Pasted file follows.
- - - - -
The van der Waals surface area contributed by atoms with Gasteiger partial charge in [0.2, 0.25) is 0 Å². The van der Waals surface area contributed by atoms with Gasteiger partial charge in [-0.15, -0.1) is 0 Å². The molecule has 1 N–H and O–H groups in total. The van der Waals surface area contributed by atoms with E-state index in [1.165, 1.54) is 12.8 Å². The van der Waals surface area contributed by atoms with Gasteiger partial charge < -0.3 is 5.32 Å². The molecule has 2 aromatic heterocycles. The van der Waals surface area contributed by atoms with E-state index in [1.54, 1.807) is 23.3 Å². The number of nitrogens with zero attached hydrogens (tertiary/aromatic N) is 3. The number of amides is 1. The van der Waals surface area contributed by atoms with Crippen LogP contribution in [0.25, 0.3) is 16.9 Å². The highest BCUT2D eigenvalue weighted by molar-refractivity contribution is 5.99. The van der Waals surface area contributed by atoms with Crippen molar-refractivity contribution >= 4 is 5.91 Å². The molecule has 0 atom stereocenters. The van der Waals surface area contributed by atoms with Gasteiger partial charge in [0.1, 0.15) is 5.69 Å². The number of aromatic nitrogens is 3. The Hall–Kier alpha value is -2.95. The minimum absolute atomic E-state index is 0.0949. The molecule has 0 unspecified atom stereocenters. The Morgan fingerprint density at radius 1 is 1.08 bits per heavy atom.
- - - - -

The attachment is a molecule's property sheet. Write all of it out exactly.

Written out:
The van der Waals surface area contributed by atoms with Gasteiger partial charge in [0.2, 0.25) is 0 Å². The van der Waals surface area contributed by atoms with Gasteiger partial charge in [-0.15, -0.1) is 0 Å². The molecule has 1 N–H and O–H groups in total. The van der Waals surface area contributed by atoms with E-state index in [1.165, 1.54) is 12.8 Å². The van der Waals surface area contributed by atoms with Gasteiger partial charge < -0.3 is 5.32 Å². The molecule has 2 aromatic heterocycles. The van der Waals surface area contributed by atoms with E-state index in [1.54, 1.807) is 23.3 Å². The number of nitrogens with zero attached hydrogens (tertiary/aromatic N) is 3. The number of amides is 1. The van der Waals surface area contributed by atoms with Crippen LogP contribution in [0.25, 0.3) is 16.9 Å². The highest BCUT2D eigenvalue weighted by molar-refractivity contribution is 5.99. The van der Waals surface area contributed by atoms with Crippen molar-refractivity contribution >= 4 is 5.91 Å². The molecule has 0 atom stereocenters. The van der Waals surface area contributed by atoms with Gasteiger partial charge in [0.1, 0.15) is 5.69 Å². The number of aromatic nitrogens is 3. The Hall–Kier alpha value is -2.95. The minimum absolute atomic E-state index is 0.0949. The molecule has 0 unspecified atom stereocenters. The Morgan fingerprint density at radius 1 is 1.08 bits per heavy atom.